Tobin Aldrich: It's a small world in fundraising

The culture of giving might differ from country to country but there is usually some common ground, says the fundraising consultant

Tobin Aldrich
Tobin Aldrich

If you are dismayed by the referendum result, you might be contemplating taking your fundraising experience abroad for a while. Or forever.

Fundraising is a skillset that is exportable and there are many UK fundraisers working in lots of different markets worldwide. I've been fortunate enough to have had experience of fundraising in quite a few different countries. It is always interesting to see what's the same and what changes from country to country.

Recently, I've been to some countries where fundraising as it is recognised in the UK is just starting. With different projects I've travelled to Nigeria and Georgia (the country) and seen the early days of fundraising programmes in countries with no tradition of charitable giving outside religious contexts. What's fascinating is to see how general fundraising principles apply in such markets, what is the same everywhere and what can be completely different.

A common feature, everywhere, is that charities are convinced that their cause is uniquely difficult and unattractive to their country folk. "People in Nigeria/Georgia/Narnia will never give to children/old people/environment/talking animals." But then you find someone, somewhere in Narnia, actually is raising money for talking animals and doing pretty well. Not all causes are equally popular and every cultural context is different but it is striking how often a fundraising approach that works in one country is also effective elsewhere.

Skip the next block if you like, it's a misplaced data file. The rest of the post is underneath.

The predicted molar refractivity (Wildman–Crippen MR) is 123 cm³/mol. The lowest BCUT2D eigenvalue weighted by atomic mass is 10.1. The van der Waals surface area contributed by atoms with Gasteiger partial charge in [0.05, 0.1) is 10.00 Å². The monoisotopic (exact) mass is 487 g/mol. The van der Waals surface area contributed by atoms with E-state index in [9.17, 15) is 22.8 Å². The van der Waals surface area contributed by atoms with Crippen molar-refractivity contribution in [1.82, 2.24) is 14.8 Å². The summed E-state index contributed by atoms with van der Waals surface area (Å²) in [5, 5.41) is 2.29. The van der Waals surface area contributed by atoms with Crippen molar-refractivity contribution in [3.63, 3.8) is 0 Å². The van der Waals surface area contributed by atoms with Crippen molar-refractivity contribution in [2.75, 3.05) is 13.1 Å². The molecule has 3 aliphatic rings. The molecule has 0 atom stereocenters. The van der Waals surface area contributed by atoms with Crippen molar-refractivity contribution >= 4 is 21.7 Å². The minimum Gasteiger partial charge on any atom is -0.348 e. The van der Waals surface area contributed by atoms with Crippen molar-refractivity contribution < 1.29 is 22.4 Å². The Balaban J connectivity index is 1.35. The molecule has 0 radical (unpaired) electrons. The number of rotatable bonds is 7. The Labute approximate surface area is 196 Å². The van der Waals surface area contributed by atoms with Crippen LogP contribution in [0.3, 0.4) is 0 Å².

In Nigeria, a country that would not normally be regarded as a place where funds are raised rather than spent, ActionAid is pioneering face-to-face fundraising and direct response TV. The results are very interesting: there are not a lot of donors but the average gift is remarkably high. Georgia is starting to develop a fundraising sector led by SOS Children's Villages and local charities have been quick to follow.

Some techniques work in a very similar way in most countries they've been tried. Face-to-face fundraising is now commonplace in emerging fundraising markets such as India, Brazil and Indonesia. DRTV campaigns run by major international NGOs such as Save the Children work successfully in lots of countries with essentially the same creative approaches and formats. Digital fundraising also seems to be an area where broadly the same elements are successful in many different places.

But there are always differences and nuances in individual countries whatever the outward similarities in approach. So DRTV works in a very similar way across Europe except that celebrity endorsements are much more important in countries like Italy and Greece than in northern Europe. And Italians prefer to respond to ads by phone whereas Swedes prefer to give by text message. Indian fundraising is complicated by the idiosyncrasies of the banks so charities employ a host of men on scooters to go and collect cheques from individuals who have pledged over the phone. In every country the local cultures and context determine the messages and mechanisms that work.

Successful fundraising everywhere is based on asking for money appropriately. That's very different in Chinese culture, for example, than in Europe. But everywhere, the fundraising fundamentals are the same. The compelling and emotive proposition, a clear call to action and good stewardship and reporting back are what makes the difference between fundraising success and failure.

Probably even in Narnia.

Tobin Aldrich is a fundraising consultant and chief executive of the direct giving charity the Misfit Foundation

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